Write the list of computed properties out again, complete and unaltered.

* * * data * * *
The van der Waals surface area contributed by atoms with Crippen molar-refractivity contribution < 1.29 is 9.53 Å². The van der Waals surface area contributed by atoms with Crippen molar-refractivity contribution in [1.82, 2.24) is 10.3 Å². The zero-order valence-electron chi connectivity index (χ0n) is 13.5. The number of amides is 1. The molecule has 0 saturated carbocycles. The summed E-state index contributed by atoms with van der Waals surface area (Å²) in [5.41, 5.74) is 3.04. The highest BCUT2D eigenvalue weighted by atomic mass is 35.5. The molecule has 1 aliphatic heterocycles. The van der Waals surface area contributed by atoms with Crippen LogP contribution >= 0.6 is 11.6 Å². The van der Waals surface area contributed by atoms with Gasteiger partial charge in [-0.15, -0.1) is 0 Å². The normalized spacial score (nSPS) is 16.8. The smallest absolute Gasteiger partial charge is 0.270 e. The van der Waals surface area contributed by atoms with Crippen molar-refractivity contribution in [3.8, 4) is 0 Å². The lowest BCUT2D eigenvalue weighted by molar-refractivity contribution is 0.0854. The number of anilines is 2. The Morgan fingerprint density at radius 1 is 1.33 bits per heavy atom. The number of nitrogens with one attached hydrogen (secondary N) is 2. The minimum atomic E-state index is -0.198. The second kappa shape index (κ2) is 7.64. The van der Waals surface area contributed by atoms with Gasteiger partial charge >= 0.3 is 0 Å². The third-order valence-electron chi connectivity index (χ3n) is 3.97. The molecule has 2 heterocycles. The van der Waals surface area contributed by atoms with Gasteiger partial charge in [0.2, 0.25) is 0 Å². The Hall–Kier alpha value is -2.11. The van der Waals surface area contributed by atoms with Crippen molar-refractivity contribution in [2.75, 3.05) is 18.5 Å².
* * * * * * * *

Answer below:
The van der Waals surface area contributed by atoms with Crippen molar-refractivity contribution < 1.29 is 9.53 Å². The van der Waals surface area contributed by atoms with Crippen molar-refractivity contribution in [1.82, 2.24) is 10.3 Å². The zero-order valence-electron chi connectivity index (χ0n) is 13.5. The number of amides is 1. The molecule has 0 saturated carbocycles. The summed E-state index contributed by atoms with van der Waals surface area (Å²) in [5.41, 5.74) is 3.04. The highest BCUT2D eigenvalue weighted by atomic mass is 35.5. The molecule has 1 aliphatic heterocycles. The van der Waals surface area contributed by atoms with Crippen LogP contribution >= 0.6 is 11.6 Å². The van der Waals surface area contributed by atoms with Gasteiger partial charge in [-0.15, -0.1) is 0 Å². The normalized spacial score (nSPS) is 16.8. The smallest absolute Gasteiger partial charge is 0.270 e. The van der Waals surface area contributed by atoms with Crippen molar-refractivity contribution in [3.8, 4) is 0 Å². The lowest BCUT2D eigenvalue weighted by molar-refractivity contribution is 0.0854. The number of anilines is 2. The Morgan fingerprint density at radius 1 is 1.33 bits per heavy atom. The number of nitrogens with one attached hydrogen (secondary N) is 2. The minimum atomic E-state index is -0.198. The second kappa shape index (κ2) is 7.64. The van der Waals surface area contributed by atoms with Gasteiger partial charge >= 0.3 is 0 Å². The third-order valence-electron chi connectivity index (χ3n) is 3.97. The molecule has 2 heterocycles. The van der Waals surface area contributed by atoms with Gasteiger partial charge in [0.2, 0.25) is 0 Å². The Hall–Kier alpha value is -2.11. The van der Waals surface area contributed by atoms with Crippen molar-refractivity contribution in [2.75, 3.05) is 18.5 Å².